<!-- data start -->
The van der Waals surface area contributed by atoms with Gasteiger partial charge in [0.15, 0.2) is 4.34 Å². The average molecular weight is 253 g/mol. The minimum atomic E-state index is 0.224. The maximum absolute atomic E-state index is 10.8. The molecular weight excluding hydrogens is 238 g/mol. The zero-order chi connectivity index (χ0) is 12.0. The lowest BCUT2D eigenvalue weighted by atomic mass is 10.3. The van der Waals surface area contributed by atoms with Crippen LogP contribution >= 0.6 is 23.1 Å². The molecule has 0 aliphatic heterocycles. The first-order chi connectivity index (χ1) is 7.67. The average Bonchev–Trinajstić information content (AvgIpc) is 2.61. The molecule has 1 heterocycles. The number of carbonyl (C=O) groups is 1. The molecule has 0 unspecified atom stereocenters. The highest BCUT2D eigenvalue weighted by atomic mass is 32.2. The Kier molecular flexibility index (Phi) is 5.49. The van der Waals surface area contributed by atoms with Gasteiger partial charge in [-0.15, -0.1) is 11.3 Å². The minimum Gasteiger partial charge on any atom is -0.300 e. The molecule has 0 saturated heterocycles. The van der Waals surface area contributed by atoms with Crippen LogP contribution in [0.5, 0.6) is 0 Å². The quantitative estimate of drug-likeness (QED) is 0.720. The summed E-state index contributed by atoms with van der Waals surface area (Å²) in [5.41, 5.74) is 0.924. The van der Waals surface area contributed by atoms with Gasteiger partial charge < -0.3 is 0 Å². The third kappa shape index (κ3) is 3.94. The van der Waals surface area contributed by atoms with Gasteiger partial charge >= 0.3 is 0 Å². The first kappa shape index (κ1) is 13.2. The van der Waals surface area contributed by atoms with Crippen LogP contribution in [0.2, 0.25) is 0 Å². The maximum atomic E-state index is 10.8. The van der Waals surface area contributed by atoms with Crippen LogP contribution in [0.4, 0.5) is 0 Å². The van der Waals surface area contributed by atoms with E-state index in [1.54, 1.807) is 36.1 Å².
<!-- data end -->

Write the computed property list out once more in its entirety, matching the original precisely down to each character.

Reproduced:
The van der Waals surface area contributed by atoms with Gasteiger partial charge in [0.15, 0.2) is 4.34 Å². The average molecular weight is 253 g/mol. The minimum atomic E-state index is 0.224. The maximum absolute atomic E-state index is 10.8. The molecular weight excluding hydrogens is 238 g/mol. The zero-order chi connectivity index (χ0) is 12.0. The lowest BCUT2D eigenvalue weighted by atomic mass is 10.3. The van der Waals surface area contributed by atoms with Crippen LogP contribution >= 0.6 is 23.1 Å². The molecule has 0 aliphatic heterocycles. The first-order chi connectivity index (χ1) is 7.67. The average Bonchev–Trinajstić information content (AvgIpc) is 2.61. The molecule has 1 heterocycles. The number of carbonyl (C=O) groups is 1. The molecule has 0 unspecified atom stereocenters. The highest BCUT2D eigenvalue weighted by atomic mass is 32.2. The Kier molecular flexibility index (Phi) is 5.49. The van der Waals surface area contributed by atoms with Gasteiger partial charge in [-0.15, -0.1) is 11.3 Å². The minimum Gasteiger partial charge on any atom is -0.300 e. The molecule has 0 saturated heterocycles. The van der Waals surface area contributed by atoms with Crippen LogP contribution in [0.5, 0.6) is 0 Å². The quantitative estimate of drug-likeness (QED) is 0.720. The summed E-state index contributed by atoms with van der Waals surface area (Å²) in [5.41, 5.74) is 0.924. The van der Waals surface area contributed by atoms with Gasteiger partial charge < -0.3 is 0 Å². The third kappa shape index (κ3) is 3.94. The van der Waals surface area contributed by atoms with Gasteiger partial charge >= 0.3 is 0 Å². The first kappa shape index (κ1) is 13.2. The van der Waals surface area contributed by atoms with Crippen LogP contribution in [0.2, 0.25) is 0 Å². The maximum atomic E-state index is 10.8. The van der Waals surface area contributed by atoms with Crippen LogP contribution in [0.4, 0.5) is 0 Å². The van der Waals surface area contributed by atoms with E-state index in [1.54, 1.807) is 36.1 Å².